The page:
BEHTLEHEM, Pa (WLVT) - Gov. Tom Wolf announced new prohibitions on indoor dinning, high school sports, entertainment venues and more in an attempt to slow surging cases of the coronavirus.
The new, limited-time mitigation orders take effect at 12:01 a.m. Saturday, Dec. 12, and remain in effect until 8 a.m. on Monday, Jan. 4.
They include halting all indoor dining and alcohol sales, indoor gatherings and events of more than 10 people, and outdoor events with more than 50 people, Churches and other places of worship are excluded from the restrictions.
Wolf, who tested positive for the virus this week, laid out the measures Thursday afternoon in a virtual news conference from his home, where he is quarantining.
Businesses ordered to shut down include indoor gyms and fitness centers, movie theaters, casinos, bowling alleys and private clubs.
Youth and high school sports are also being suspended, but college and professional athletics can continue.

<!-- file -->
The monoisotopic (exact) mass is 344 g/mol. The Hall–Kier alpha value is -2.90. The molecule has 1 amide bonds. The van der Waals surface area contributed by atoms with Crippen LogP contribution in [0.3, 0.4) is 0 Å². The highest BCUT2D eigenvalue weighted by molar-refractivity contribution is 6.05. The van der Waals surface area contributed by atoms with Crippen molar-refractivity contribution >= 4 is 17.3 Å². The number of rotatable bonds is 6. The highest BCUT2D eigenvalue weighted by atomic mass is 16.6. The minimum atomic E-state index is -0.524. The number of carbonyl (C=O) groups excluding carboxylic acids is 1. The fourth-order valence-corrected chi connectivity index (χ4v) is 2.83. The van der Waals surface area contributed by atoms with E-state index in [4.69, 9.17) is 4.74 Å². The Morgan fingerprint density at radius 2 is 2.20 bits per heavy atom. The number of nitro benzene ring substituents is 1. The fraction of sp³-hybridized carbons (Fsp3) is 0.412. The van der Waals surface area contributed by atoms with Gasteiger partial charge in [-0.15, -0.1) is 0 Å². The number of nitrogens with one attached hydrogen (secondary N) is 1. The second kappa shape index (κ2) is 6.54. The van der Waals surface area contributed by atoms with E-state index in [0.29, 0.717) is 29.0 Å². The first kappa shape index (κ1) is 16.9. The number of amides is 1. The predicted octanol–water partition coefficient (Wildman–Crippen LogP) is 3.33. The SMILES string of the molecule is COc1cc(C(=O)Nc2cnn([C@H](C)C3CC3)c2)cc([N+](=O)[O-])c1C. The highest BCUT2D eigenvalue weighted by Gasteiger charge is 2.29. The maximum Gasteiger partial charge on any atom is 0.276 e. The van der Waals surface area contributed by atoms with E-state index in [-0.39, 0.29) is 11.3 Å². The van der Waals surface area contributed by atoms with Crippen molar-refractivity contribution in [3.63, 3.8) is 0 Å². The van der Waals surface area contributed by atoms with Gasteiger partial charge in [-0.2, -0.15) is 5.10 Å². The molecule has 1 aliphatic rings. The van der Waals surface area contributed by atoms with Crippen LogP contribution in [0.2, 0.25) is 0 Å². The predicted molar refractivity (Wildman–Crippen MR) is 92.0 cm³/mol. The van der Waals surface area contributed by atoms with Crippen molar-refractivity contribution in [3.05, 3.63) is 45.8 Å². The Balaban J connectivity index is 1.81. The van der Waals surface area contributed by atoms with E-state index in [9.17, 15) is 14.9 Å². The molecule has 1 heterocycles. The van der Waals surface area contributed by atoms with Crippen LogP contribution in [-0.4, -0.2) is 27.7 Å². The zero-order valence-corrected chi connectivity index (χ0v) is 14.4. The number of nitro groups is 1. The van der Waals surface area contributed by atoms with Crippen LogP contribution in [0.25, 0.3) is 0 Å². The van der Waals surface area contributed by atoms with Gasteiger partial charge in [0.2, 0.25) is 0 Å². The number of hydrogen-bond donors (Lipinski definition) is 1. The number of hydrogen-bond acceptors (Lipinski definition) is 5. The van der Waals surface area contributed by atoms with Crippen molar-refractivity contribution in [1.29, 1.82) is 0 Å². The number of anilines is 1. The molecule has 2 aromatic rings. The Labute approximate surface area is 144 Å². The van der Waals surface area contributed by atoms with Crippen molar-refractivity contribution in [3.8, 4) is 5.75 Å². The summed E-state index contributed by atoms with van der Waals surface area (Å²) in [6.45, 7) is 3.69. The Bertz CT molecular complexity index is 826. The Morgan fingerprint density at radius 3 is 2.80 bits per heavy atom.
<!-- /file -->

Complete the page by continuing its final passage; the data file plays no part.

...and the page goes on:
PBS39 spoke with several Bethlehem restaurant owners who say the restrictions will be devastating to an industry already reeling from restrictions and business shutdowns from earlier in the pandemic.
Rachel Griffin, owner of Apollo Grill, said she's invested in outdoor seating but had been counting on the little indoor revenue left to be had.
"We have invested in renting a tent," she said. "We went out and bought pretty much every single table and chair in the Lehigh Valley,. She said she purchased umbrellas, heaters, generators and a massive propane tank for the outdoor operation .
Not everyone is planning on abiding by the new mandates.
Jared Serulneck, owner of Seven Sirens Brewing Co. in Bethlehem, says he plans to buck Wolf's orders just like he did on Thanksgiving Eve. Without the revenue from his business, he said, he will be ruined financially.
Those restaurants that are in operation have been doing so at 25 percent capacity or 50 percent capacity with certain certifications.
"We're still waiting for some sort of help," Serulneck said. "You know our bills aren't 25 percent. Our payroll isn't 25 percent. Our loans are due. Our bank really couldn't care less. So I don't know what they expect from us."